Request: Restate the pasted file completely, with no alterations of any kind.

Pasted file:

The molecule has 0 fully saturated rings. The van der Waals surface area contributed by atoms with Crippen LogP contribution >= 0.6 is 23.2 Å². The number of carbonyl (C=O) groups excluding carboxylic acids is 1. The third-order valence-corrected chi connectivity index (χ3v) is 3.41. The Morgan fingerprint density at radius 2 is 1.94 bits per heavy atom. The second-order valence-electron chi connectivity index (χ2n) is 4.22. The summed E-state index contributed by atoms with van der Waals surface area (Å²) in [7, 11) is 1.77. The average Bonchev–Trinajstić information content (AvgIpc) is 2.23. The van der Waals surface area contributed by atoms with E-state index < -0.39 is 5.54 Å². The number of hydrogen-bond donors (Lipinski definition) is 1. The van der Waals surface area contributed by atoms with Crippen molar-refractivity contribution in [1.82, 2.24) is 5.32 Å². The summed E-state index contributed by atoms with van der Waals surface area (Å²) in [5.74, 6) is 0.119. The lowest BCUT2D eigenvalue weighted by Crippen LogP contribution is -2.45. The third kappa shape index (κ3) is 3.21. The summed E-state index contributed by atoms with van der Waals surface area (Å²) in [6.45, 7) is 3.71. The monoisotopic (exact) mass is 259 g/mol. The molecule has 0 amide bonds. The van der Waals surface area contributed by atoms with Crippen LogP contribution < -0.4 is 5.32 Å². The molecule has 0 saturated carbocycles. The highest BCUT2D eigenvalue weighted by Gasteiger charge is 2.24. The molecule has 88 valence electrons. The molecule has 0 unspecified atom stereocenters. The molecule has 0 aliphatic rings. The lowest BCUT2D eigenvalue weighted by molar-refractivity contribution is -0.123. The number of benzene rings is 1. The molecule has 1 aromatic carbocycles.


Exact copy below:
The molecule has 0 fully saturated rings. The van der Waals surface area contributed by atoms with Crippen LogP contribution >= 0.6 is 23.2 Å². The number of carbonyl (C=O) groups excluding carboxylic acids is 1. The third-order valence-corrected chi connectivity index (χ3v) is 3.41. The Morgan fingerprint density at radius 2 is 1.94 bits per heavy atom. The second-order valence-electron chi connectivity index (χ2n) is 4.22. The summed E-state index contributed by atoms with van der Waals surface area (Å²) in [7, 11) is 1.77. The average Bonchev–Trinajstić information content (AvgIpc) is 2.23. The van der Waals surface area contributed by atoms with E-state index < -0.39 is 5.54 Å². The number of hydrogen-bond donors (Lipinski definition) is 1. The van der Waals surface area contributed by atoms with Crippen molar-refractivity contribution in [1.82, 2.24) is 5.32 Å². The summed E-state index contributed by atoms with van der Waals surface area (Å²) in [5.74, 6) is 0.119. The lowest BCUT2D eigenvalue weighted by Crippen LogP contribution is -2.45. The third kappa shape index (κ3) is 3.21. The summed E-state index contributed by atoms with van der Waals surface area (Å²) in [6.45, 7) is 3.71. The monoisotopic (exact) mass is 259 g/mol. The molecule has 0 amide bonds. The van der Waals surface area contributed by atoms with Crippen LogP contribution < -0.4 is 5.32 Å². The molecule has 0 saturated carbocycles. The highest BCUT2D eigenvalue weighted by Gasteiger charge is 2.24. The molecule has 88 valence electrons. The molecule has 0 unspecified atom stereocenters. The molecule has 0 aliphatic rings. The lowest BCUT2D eigenvalue weighted by molar-refractivity contribution is -0.123. The number of benzene rings is 1. The molecule has 1 aromatic carbocycles.